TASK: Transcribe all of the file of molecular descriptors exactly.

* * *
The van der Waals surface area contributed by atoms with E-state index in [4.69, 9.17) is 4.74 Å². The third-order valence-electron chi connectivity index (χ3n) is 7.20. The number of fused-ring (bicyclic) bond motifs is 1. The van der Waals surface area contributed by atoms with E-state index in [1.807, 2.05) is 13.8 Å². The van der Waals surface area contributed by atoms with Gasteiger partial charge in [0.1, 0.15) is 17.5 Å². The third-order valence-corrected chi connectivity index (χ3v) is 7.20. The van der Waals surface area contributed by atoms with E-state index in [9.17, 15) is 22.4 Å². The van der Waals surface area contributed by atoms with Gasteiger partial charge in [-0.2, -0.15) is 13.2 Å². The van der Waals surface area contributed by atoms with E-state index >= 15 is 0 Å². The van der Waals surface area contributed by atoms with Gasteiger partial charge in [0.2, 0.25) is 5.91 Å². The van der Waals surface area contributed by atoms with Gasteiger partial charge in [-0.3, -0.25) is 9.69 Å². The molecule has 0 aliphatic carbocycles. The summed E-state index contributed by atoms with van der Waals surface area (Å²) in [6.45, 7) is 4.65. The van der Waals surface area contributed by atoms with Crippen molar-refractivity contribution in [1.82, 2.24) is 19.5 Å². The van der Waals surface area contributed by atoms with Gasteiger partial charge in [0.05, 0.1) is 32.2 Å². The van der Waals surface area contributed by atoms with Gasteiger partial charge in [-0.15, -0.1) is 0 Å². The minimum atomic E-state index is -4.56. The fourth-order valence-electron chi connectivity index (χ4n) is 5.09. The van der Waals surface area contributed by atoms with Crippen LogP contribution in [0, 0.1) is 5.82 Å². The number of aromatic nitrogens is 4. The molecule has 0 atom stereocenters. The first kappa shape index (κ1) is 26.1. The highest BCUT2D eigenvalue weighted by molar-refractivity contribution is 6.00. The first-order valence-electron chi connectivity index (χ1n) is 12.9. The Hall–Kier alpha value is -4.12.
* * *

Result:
The van der Waals surface area contributed by atoms with E-state index in [4.69, 9.17) is 4.74 Å². The third-order valence-electron chi connectivity index (χ3n) is 7.20. The number of fused-ring (bicyclic) bond motifs is 1. The van der Waals surface area contributed by atoms with E-state index in [1.807, 2.05) is 13.8 Å². The van der Waals surface area contributed by atoms with Gasteiger partial charge in [0.1, 0.15) is 17.5 Å². The third-order valence-corrected chi connectivity index (χ3v) is 7.20. The van der Waals surface area contributed by atoms with E-state index in [9.17, 15) is 22.4 Å². The van der Waals surface area contributed by atoms with Gasteiger partial charge in [-0.2, -0.15) is 13.2 Å². The van der Waals surface area contributed by atoms with E-state index >= 15 is 0 Å². The van der Waals surface area contributed by atoms with Gasteiger partial charge in [0.2, 0.25) is 5.91 Å². The van der Waals surface area contributed by atoms with Gasteiger partial charge in [-0.3, -0.25) is 9.69 Å². The molecule has 0 aliphatic carbocycles. The summed E-state index contributed by atoms with van der Waals surface area (Å²) in [6.45, 7) is 4.65. The van der Waals surface area contributed by atoms with Crippen molar-refractivity contribution in [1.82, 2.24) is 19.5 Å². The van der Waals surface area contributed by atoms with Gasteiger partial charge in [0.05, 0.1) is 32.2 Å². The van der Waals surface area contributed by atoms with Gasteiger partial charge in [-0.15, -0.1) is 0 Å². The minimum atomic E-state index is -4.56. The fourth-order valence-electron chi connectivity index (χ4n) is 5.09. The van der Waals surface area contributed by atoms with Crippen LogP contribution in [0, 0.1) is 5.82 Å². The number of aromatic nitrogens is 4. The molecule has 0 atom stereocenters. The first kappa shape index (κ1) is 26.1. The highest BCUT2D eigenvalue weighted by molar-refractivity contribution is 6.00. The first-order valence-electron chi connectivity index (χ1n) is 12.9. The Hall–Kier alpha value is -4.12.